Purchase this article with an account.
Sandra Liakopoulos, Sharel Ongchin, Alok Bansal, Sandeep Msutta, Alexander C. Walsh, Paul G. Updike, Srinivas R. Sadda; Quantitative Optical Coherence Tomography Findings in Various Subtypes of Neovascular Age-Related Macular Degeneration. Invest. Ophthalmol. Vis. Sci. 2008;49(11):5048-5054. doi: https://doi.org/10.1167/iovs.08-1877.
Download citation file:
© ARVO (1962-2015); The Authors (2016-present)
purpose. To compare the volume of various spaces visible on optical coherence tomography (OCT) images in different angiographic lesion subtypes of neovascular age-related macular degeneration (AMD).
methods. Sixty-six cases of previously untreated, active subfoveal choroidal neovascularization (CNV) associated with AMD were retrospectively collected. CNV lesions were classified as occult with no classic CNV, minimally classic CNV, predominantly classic CNV, or CNV lesions with associated retinal angiomatous proliferation (RAP). Corresponding OCT image sets were analyzed by trained graders using previously validated custom software that allows manual placement of boundaries on OCT B-scans. Spaces delineated by these boundaries included the neurosensory retina, subretinal fluid, subretinal tissue, and pigment epithelial detachments (PEDs). Volume measurements were calculated by the software and compared among groups.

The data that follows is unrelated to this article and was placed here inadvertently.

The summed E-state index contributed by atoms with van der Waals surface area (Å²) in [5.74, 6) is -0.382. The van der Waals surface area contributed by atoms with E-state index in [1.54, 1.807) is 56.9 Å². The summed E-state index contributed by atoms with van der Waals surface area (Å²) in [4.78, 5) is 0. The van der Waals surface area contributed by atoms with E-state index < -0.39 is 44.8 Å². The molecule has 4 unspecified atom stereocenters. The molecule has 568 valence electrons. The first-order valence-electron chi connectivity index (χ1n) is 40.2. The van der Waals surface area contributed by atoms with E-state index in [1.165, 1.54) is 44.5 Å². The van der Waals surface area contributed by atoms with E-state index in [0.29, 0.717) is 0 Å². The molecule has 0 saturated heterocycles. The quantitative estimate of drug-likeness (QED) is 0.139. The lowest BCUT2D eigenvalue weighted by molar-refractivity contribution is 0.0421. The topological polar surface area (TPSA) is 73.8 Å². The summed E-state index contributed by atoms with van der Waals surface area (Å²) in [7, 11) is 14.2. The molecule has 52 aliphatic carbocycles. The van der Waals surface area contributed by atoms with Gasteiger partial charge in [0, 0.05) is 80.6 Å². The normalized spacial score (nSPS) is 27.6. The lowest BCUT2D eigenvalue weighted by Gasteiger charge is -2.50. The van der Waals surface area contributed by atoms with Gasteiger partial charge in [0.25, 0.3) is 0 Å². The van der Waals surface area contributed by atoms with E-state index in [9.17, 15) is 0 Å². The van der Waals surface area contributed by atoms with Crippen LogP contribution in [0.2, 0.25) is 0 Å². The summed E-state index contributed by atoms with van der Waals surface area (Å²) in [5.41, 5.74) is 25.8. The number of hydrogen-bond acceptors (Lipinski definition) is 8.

results. Minimally and predominantly classic CNV membranes demonstrated subretinal tissue on OCT in all cases and appeared to show a significantly greater volume of subretinal tissue than did the occult membranes. Subretinal fluid was present in all the predominantly classic cases. A PED was visible in all the occult CNV cases in our study, demonstrating less retinal thickening and significantly greater PED volumes than minimally and predominantly classic CNV lesions. Lesions associated with RAP showed the highest percentage of cystoid spaces.
conclusions. OCT and angiography provide complementary information regarding CNV lesions. Quantitative analysis of OCT images allows for an improved understanding of the anatomic characteristics of angiographically defined CNV lesion subtypes.
This PDF is available to Subscribers Only